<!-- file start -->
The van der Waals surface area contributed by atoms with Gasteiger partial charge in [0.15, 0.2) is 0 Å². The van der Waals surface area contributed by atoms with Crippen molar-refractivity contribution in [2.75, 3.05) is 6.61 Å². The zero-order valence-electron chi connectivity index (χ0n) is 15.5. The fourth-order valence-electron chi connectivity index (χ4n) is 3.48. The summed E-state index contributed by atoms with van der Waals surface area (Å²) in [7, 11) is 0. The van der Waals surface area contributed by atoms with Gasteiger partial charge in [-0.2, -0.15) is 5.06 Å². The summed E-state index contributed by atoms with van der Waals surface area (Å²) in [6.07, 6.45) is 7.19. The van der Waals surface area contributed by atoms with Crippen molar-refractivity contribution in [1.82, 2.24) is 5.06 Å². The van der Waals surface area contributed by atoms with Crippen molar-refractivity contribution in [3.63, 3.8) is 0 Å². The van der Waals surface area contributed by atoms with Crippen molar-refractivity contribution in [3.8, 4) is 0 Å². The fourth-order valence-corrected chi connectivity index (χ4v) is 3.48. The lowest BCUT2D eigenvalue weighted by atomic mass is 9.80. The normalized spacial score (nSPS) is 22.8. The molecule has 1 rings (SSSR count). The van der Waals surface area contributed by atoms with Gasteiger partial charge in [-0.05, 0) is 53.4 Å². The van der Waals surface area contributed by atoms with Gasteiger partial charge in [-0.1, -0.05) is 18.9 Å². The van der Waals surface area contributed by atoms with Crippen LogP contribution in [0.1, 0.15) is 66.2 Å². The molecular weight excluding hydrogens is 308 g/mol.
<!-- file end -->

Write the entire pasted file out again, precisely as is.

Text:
The van der Waals surface area contributed by atoms with Gasteiger partial charge in [0.15, 0.2) is 0 Å². The van der Waals surface area contributed by atoms with Crippen molar-refractivity contribution in [2.75, 3.05) is 6.61 Å². The zero-order valence-electron chi connectivity index (χ0n) is 15.5. The fourth-order valence-electron chi connectivity index (χ4n) is 3.48. The summed E-state index contributed by atoms with van der Waals surface area (Å²) in [7, 11) is 0. The van der Waals surface area contributed by atoms with Gasteiger partial charge in [-0.2, -0.15) is 5.06 Å². The summed E-state index contributed by atoms with van der Waals surface area (Å²) in [6.07, 6.45) is 7.19. The van der Waals surface area contributed by atoms with Crippen molar-refractivity contribution in [1.82, 2.24) is 5.06 Å². The van der Waals surface area contributed by atoms with Crippen molar-refractivity contribution in [3.63, 3.8) is 0 Å². The van der Waals surface area contributed by atoms with Crippen molar-refractivity contribution in [3.8, 4) is 0 Å². The fourth-order valence-corrected chi connectivity index (χ4v) is 3.48. The lowest BCUT2D eigenvalue weighted by atomic mass is 9.80. The normalized spacial score (nSPS) is 22.8. The molecule has 1 rings (SSSR count). The van der Waals surface area contributed by atoms with Gasteiger partial charge in [-0.05, 0) is 53.4 Å². The van der Waals surface area contributed by atoms with Gasteiger partial charge in [-0.1, -0.05) is 18.9 Å². The van der Waals surface area contributed by atoms with Crippen LogP contribution in [0.1, 0.15) is 66.2 Å². The molecular weight excluding hydrogens is 308 g/mol.